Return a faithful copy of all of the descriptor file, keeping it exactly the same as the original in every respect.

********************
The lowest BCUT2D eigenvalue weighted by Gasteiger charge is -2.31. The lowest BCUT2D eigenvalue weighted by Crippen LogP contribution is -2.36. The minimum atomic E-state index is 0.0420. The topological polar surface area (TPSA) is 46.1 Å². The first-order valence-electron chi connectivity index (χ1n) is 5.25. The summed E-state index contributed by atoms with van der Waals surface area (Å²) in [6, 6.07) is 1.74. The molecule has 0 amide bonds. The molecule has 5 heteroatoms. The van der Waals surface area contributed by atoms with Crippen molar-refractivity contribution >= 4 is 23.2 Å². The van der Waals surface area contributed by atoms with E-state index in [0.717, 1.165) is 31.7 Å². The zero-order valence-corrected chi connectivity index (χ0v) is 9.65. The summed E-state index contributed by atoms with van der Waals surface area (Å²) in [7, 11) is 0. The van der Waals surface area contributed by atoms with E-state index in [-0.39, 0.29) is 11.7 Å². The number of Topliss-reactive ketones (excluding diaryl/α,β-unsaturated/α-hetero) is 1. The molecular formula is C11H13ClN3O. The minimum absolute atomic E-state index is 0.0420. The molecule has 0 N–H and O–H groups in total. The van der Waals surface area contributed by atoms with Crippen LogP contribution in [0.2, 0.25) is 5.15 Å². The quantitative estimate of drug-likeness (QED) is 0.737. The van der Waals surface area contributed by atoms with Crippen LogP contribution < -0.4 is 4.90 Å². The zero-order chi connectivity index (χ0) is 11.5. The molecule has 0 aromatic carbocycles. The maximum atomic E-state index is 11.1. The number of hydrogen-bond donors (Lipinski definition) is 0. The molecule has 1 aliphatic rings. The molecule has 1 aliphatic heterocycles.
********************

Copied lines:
The lowest BCUT2D eigenvalue weighted by Gasteiger charge is -2.31. The lowest BCUT2D eigenvalue weighted by Crippen LogP contribution is -2.36. The minimum atomic E-state index is 0.0420. The topological polar surface area (TPSA) is 46.1 Å². The first-order valence-electron chi connectivity index (χ1n) is 5.25. The summed E-state index contributed by atoms with van der Waals surface area (Å²) in [6, 6.07) is 1.74. The molecule has 0 amide bonds. The molecule has 5 heteroatoms. The van der Waals surface area contributed by atoms with Crippen molar-refractivity contribution >= 4 is 23.2 Å². The van der Waals surface area contributed by atoms with E-state index in [0.717, 1.165) is 31.7 Å². The zero-order valence-corrected chi connectivity index (χ0v) is 9.65. The summed E-state index contributed by atoms with van der Waals surface area (Å²) in [7, 11) is 0. The van der Waals surface area contributed by atoms with E-state index in [-0.39, 0.29) is 11.7 Å². The number of Topliss-reactive ketones (excluding diaryl/α,β-unsaturated/α-hetero) is 1. The molecular formula is C11H13ClN3O. The minimum absolute atomic E-state index is 0.0420. The molecule has 0 N–H and O–H groups in total. The van der Waals surface area contributed by atoms with Crippen LogP contribution in [0.2, 0.25) is 5.15 Å². The quantitative estimate of drug-likeness (QED) is 0.737. The van der Waals surface area contributed by atoms with Crippen LogP contribution < -0.4 is 4.90 Å². The zero-order chi connectivity index (χ0) is 11.5. The molecule has 0 aromatic carbocycles. The maximum atomic E-state index is 11.1. The number of hydrogen-bond donors (Lipinski definition) is 0. The molecule has 1 aliphatic rings. The molecule has 1 aliphatic heterocycles.